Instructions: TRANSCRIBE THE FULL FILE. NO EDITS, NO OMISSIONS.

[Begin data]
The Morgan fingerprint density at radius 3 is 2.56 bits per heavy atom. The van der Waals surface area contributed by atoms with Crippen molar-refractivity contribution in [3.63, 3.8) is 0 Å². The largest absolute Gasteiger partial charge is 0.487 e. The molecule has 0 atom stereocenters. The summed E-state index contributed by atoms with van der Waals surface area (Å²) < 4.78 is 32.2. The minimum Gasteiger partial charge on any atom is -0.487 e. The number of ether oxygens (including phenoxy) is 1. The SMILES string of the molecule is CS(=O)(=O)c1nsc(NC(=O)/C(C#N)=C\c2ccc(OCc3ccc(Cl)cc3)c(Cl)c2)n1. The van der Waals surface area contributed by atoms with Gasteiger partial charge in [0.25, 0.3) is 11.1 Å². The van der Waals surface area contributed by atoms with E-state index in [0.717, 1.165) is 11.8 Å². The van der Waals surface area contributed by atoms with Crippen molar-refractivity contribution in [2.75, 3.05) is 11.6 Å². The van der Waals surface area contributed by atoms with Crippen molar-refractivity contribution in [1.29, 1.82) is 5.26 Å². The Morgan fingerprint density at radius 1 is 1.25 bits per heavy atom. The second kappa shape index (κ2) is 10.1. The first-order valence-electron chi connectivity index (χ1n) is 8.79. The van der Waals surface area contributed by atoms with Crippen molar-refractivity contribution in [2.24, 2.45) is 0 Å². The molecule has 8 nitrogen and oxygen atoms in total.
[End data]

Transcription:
The Morgan fingerprint density at radius 3 is 2.56 bits per heavy atom. The van der Waals surface area contributed by atoms with Crippen molar-refractivity contribution in [3.63, 3.8) is 0 Å². The largest absolute Gasteiger partial charge is 0.487 e. The molecule has 0 atom stereocenters. The summed E-state index contributed by atoms with van der Waals surface area (Å²) < 4.78 is 32.2. The minimum Gasteiger partial charge on any atom is -0.487 e. The number of ether oxygens (including phenoxy) is 1. The SMILES string of the molecule is CS(=O)(=O)c1nsc(NC(=O)/C(C#N)=C\c2ccc(OCc3ccc(Cl)cc3)c(Cl)c2)n1. The van der Waals surface area contributed by atoms with Gasteiger partial charge in [0.25, 0.3) is 11.1 Å². The van der Waals surface area contributed by atoms with E-state index in [0.717, 1.165) is 11.8 Å². The van der Waals surface area contributed by atoms with Crippen molar-refractivity contribution in [2.75, 3.05) is 11.6 Å². The van der Waals surface area contributed by atoms with Crippen molar-refractivity contribution in [1.29, 1.82) is 5.26 Å². The Morgan fingerprint density at radius 1 is 1.25 bits per heavy atom. The second kappa shape index (κ2) is 10.1. The first-order valence-electron chi connectivity index (χ1n) is 8.79. The van der Waals surface area contributed by atoms with Crippen molar-refractivity contribution in [2.24, 2.45) is 0 Å². The molecule has 8 nitrogen and oxygen atoms in total.